PARIS — The director of the Tour de France expects Bradley Wiggins to come roaring back in 2014 after not defending his crown in this year’s race that starts in just over a week.
“I think he’ll have his motivation back and be back,” Christian Prudhomme said in an interview Tuesday in his Paris office. Elite athletes, he noted, “can fall very low but rebound very quickly.”
The first two stages in 2014 run through Yorkshire in northeast England, with the third going from Cambridge to London, so Wiggins will be on home ground.
“I think he’ll be very strong,” Prudhomme said.
With a sore left knee ruling Wiggins out of this year’s race, Prudhomme identified the Briton’s teammate at Sky, Chris Froome, as the rider to beat this July at the 100th edition of cycling’s showcase race.
“I think it will be Froome and Sky against the rest of the world.”
Prudhomme warned that the first stages on the French island of Corsica could be treacherous. After a flat opening stage on June 29 that British sprinter Mark Cavendish, among others, will have his eye on, the race ventures over more jagged terrain inland and up the island’s west coast. From Corsica, the Tour crosses to the French mainland.
“Those who haven’t scouted out the Corsican stages will have made a big mistake. On the evening of the first stage, they’ll be telling themselves, “It’s all flat!” Prudhomme said. “Two days later they will have understood why the automobile Tour of Corsica is called `the rally of 10,000 bends.’ Not only does it go up and down, it turns all the time.”
In the 12 months since Wiggins became the first Briton to win the Tour, Lance Armstrong admitted in January that he doped for all seven of his Tour wins from 1999-2005.
Those titles have been stripped from him and not reattributed. Armstrong told talk-show host Oprah Winfrey that doping was routine for him, part of the job.
“The picture of cycling we saw this winter is not the picture of cycling today. It is the picture of cycling in the past, even if it is a recent past,” Prudhomme said.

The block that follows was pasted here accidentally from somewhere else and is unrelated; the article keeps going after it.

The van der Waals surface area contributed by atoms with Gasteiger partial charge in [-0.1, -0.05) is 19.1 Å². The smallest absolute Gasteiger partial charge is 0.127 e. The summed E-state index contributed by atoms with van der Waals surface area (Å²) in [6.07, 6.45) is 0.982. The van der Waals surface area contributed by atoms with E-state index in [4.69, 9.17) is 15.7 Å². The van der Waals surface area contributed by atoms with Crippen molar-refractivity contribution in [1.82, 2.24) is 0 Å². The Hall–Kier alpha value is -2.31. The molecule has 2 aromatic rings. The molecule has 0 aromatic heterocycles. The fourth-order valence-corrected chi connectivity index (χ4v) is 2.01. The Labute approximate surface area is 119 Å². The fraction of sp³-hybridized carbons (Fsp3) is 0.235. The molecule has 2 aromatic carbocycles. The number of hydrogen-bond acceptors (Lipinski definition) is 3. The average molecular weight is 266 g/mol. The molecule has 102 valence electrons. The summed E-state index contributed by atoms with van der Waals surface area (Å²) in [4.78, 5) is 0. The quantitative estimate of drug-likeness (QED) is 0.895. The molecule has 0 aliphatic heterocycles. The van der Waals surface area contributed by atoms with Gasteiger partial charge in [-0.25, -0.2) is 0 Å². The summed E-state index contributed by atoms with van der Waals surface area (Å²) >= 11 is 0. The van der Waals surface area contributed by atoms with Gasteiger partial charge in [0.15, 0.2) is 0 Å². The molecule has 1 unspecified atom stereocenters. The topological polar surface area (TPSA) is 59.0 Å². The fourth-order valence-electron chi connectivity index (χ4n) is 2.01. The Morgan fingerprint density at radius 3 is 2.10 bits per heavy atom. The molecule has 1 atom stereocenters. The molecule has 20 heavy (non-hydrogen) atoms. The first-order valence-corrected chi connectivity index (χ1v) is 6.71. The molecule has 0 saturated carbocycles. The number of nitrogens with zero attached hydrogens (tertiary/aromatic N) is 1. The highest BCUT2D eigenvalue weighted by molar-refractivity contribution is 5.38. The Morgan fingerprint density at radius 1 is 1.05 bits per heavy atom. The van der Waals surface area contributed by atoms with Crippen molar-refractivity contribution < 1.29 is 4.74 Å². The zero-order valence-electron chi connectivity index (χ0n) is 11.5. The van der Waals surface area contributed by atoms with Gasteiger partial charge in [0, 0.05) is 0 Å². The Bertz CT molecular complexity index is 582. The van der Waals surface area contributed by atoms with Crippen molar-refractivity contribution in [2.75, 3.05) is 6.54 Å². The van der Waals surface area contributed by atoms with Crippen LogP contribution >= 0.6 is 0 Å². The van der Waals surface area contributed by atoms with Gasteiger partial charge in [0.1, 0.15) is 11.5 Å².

He said the “the fundamental difference” between the Armstrong era and now is cycling’s pioneering introduction five years ago of its so-called biological passport. That consists of blood tests over time on riders to look for abnormal readings and variations that could point to doping, triggering either more tests or disciplinary action if the proof of cheating is strong enough.
“Cycling is no longer the ugly duckling,” Prudhomme maintained. He suggested the sport deserves more credit for its anti-doping measures.
“In all sports, there are good people, real champions, and cheats,” he said. “Cycling cheated before the other sports, more than the others, but it got things under control. When the police catch thieves, we congratulate them. When cycling catches cheats, people say, `there are still things going on.”’
Speaking to reporters in the south coast city of Nice, Froome said Tuesday that the onus is on today’s riders to show that they’re not like Armstrong.
“The revelations from Armstrong last year were a big hit to all of us, the fans, the professionals still in the sport now. We are all being painted with the same brush if you like,” said the 2012 Tour’s runner-up. “It is a completely different cycling to that era. There are new methods of training, new methods on nutrition. We are working really hard to get the results that we are getting, so it is up to us now to show the fans that this is how cycling has changed.”
Froome identified Alberto Contador as “my biggest rival at this point.” Contador was stripped of his 2010 Tour win for a failed doping test.
“To be labeled the favorite never sits comfortably for me. It is not a position I like to think of myself being in,” Froome said. “I am fully aware that once we get to Corsica, then none of the races we have done in the build-up to the Tour de France mean anything anymore. Everyone starts on zero, so I think if we can get there and just stay focused on the race, then hopefully things should go according to plan.”
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